Eighth ward. George S. Brock was the
prosecutor, Mr. Brock had dealings
with Saloon-keeper K. J. Fallon, of
Old Forge, amounting to $41. He se
cured a Judgment before Alderman C.
M. Doling and placed the paper in
Constable Miller's hands for collection
Miller collected the money, but he re
fused to turn It over to Brock, hence
The defense was that Brock owned
the defendant more than $41 and that
he agreed Miller should keep the
amount of the judgment and give him
credit on his account. Judge Edwards
placed the case In the Jury's hands at
adiournment. All other cases on the
list, having been tried, settled, or con
tlnued, the Jurors not engaged In the
murder trial and the one Just men
tioned were discharged from further
attendance at this term of court. This
Jury will return its verdict this morn
Turkish and Russian Baths for Ladles.
At ths request of physicians and ladlos.
arrangements have been made to give
baths to ladles on Tuesdays from 8 a. in.
to p. m. Private entrance through
Owens' cloak parlors on tsprucs sir ret.. M,
J. Purcell, proprietor.
If you want a good plumber telephone
2242. W. G. Doud ft Co., 609 Lackawanna
avenue. .. ' , . i
Plllibury'i Flour Mills bavs a oapaoity
OI M,wv Barrets a ujr.
Efforts Hade During Day To Loosen
His Paralyzing Grip.
THEY WERE PRACTICALLY FAILURES
Street Car Traffic on All the Lines in
the City Was Abandoned Last
. Night Steam Roads Badly
Hampered Great Dam
age in all Directions.
Yesterday's blizzard caused more
damage and was more severe than any
snow storm which has visited this city
or section since the memorable nnd dis
astrous hurricane of March, 1SS8. And
In some respects the recent storm Is
more severe than that of seven years ago
It is greater In wind, temperature and
area. Only in quantity of snow did the
1888 storm exceed the present one.
In and adjacent to this city the bliz
zard has caused a financial loss of hun
dreds of thousands of dollars which
cannot even be approximately estimat
ed for several days. 'Business has been
completely prostrated, the street car
lines, have been tied up and railroad
travl has been undisputably demoral
At midnight last night the Indications
were that the storm had spent Its fury,
nnd unless more snow falls the rail
roads will today resume schedule time,
It is not probable that the street cars
will run with any degree of regularity
until at least this afternoon.
At G o'clock last night the Traction
company management gave orders to
abandon all efforts to keep its lines
open. The big electric sweepers were
Housed and instructions given to em.
ployes to report for duty at 6 o'clock
this morning. A concentrated effort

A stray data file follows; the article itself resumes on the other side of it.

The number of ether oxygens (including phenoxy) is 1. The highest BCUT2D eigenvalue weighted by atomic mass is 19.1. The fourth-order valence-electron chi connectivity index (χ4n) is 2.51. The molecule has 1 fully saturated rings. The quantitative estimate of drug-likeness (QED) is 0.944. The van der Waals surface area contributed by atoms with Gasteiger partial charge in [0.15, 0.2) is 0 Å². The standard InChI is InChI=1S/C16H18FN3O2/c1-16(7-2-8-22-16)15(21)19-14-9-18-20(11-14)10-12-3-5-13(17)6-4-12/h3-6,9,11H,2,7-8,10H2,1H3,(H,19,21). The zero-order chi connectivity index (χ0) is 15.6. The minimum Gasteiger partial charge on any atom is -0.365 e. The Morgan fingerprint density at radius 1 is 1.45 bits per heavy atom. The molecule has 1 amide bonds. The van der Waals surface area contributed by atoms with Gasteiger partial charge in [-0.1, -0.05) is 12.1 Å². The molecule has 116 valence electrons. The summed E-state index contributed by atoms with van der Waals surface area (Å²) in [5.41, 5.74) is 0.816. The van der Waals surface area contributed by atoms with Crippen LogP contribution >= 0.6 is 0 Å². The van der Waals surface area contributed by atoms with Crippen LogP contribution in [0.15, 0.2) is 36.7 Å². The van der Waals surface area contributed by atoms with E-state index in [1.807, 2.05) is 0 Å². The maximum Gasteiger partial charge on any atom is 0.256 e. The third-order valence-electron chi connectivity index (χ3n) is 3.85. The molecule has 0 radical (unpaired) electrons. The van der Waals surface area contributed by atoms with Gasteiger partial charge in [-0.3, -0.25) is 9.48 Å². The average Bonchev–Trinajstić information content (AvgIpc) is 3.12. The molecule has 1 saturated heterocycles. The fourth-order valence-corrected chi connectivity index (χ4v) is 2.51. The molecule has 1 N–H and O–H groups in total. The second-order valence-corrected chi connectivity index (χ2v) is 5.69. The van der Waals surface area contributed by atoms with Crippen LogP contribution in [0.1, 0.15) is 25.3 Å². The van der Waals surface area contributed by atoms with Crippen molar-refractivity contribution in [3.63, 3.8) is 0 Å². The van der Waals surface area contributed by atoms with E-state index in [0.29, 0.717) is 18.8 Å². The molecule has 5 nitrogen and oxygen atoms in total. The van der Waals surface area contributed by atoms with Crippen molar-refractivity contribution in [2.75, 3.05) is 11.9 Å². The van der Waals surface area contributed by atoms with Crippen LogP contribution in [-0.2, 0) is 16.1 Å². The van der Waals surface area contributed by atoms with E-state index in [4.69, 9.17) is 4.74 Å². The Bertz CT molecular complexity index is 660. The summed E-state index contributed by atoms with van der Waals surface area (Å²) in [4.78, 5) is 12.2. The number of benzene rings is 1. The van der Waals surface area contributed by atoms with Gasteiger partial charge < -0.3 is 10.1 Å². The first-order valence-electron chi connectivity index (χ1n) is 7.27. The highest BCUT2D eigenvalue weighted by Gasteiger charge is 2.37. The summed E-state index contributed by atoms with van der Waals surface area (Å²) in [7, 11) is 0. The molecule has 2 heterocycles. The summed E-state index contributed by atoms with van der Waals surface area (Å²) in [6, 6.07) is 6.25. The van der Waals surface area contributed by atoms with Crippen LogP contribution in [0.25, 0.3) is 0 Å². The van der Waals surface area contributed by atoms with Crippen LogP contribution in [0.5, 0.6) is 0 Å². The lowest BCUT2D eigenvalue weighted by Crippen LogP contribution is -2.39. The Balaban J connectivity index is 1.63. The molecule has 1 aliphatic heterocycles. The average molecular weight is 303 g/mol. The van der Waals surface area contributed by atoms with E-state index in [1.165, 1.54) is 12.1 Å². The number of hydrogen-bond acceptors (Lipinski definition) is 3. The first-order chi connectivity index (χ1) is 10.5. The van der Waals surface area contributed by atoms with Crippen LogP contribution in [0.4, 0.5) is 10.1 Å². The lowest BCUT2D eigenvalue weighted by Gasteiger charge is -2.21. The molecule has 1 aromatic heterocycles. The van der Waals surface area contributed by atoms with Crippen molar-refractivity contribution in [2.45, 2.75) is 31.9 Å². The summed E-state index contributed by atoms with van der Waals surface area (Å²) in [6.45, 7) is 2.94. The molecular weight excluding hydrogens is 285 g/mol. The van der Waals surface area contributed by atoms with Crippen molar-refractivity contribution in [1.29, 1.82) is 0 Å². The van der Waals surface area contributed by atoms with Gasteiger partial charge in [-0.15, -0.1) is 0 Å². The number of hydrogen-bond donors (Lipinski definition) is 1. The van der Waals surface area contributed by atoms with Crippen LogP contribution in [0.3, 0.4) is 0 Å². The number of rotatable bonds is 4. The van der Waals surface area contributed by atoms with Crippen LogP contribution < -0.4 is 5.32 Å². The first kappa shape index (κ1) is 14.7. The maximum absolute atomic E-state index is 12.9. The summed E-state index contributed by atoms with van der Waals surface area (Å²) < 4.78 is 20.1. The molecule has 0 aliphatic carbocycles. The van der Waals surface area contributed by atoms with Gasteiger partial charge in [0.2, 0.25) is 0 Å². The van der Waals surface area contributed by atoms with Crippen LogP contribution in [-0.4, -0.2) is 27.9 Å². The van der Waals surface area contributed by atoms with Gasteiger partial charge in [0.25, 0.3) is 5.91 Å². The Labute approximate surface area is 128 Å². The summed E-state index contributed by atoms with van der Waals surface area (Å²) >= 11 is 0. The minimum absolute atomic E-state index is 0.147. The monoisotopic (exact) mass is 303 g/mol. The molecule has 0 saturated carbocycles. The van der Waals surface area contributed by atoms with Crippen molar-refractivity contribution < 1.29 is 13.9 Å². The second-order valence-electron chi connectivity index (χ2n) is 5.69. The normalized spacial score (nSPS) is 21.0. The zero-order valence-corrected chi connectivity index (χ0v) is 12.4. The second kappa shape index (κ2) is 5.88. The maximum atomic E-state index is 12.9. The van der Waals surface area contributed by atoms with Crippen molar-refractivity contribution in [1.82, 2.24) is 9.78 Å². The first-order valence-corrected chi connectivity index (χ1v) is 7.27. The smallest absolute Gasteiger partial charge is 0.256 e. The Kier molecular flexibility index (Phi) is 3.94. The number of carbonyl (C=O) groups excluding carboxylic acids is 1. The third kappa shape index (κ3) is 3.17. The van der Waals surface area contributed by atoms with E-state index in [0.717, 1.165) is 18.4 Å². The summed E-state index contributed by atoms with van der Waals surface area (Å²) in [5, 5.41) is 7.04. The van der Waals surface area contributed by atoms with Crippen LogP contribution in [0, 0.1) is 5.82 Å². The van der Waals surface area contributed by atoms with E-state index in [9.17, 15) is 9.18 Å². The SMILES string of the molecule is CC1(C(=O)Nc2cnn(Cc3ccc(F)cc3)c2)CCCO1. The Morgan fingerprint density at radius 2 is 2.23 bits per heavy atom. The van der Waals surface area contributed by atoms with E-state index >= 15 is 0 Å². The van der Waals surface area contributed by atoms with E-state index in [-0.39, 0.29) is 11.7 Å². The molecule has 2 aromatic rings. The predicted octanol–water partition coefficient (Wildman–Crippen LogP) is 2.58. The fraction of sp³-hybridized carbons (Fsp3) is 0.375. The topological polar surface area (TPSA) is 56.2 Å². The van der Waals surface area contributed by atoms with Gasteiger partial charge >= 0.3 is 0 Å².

will then be made to clear the tracks.
All of yesterday attempts were made
to run cars, but without success.
Wind t'ndid tho Work.
As rapidly as a portion of a line was
cleaned tho wind and snow combined
to prove the work fruitless and all that
was accomplished! was 'to keep the
West Side line to Main avenue open for
a few hours in tho afternoon. At pres
ent four cars are stalled on the Laurel
Hill line, three on the Moosic line and
as many between Market street and
On the Delaware, Lackawanna and
Western road no attempt was made to
run local trains. A small army of men
was pressed into service on the Pocono
and north of the city In hopes that some
sort of passenger and through freight
service might be maintained. The work
of the 400 or 500 men might as well have
been directed against a tornado. From
3 o'clock in the morning until 2 o'clock
yesterday afternoon the road for twen
ty-nve miles south of this city was com
The drifts on the Pocono ranged in
depth from a fow feet to the height of
ine smokestacks of the engines. Several
huge ploughs pushed by two engines
each and numerous gangs of shovelers
distributed along succeeded in making
the road passable last evening only be
cause the wind abated. As many as
twenty men suffered from frozen
fingers, toes or ears, and were treated
by physicians in the small towns south
of the city.
About 2.30 o'clock In the afternoon the
New York mall train due here at
o'clock yesterday morning pulled Into
the Lackawanna depot twelve hours
late. The engine was a purling study
in bluck and white and bore about us
much semblance to a cowshed as to u
fast locomotive. The train had been
seventeen hours In making the trip
from New York which ordinarily occu
pies but five hours. The backbone of
the blockade, however, had been broken
und up to an early hour this morning
nil through trains from the east arrived
from three to six hours late.
Passenger Trains Delayed.
The train due here ut 8.50 o'clock and
which left New York at 4.15 In the after
noon arrived at 10.20.
North of Scranton the trouble was
not so great, although all trains were
four or live hours overdue. Orders were
given during the day to hold all local
freight and coal trains north and south,
Only passenger and through freights
were allowed to leave the city, and the
ticket agent 'notified all purchasers that
the company would not be responsible
for distance or time.
At 8 o'clock last evening General Man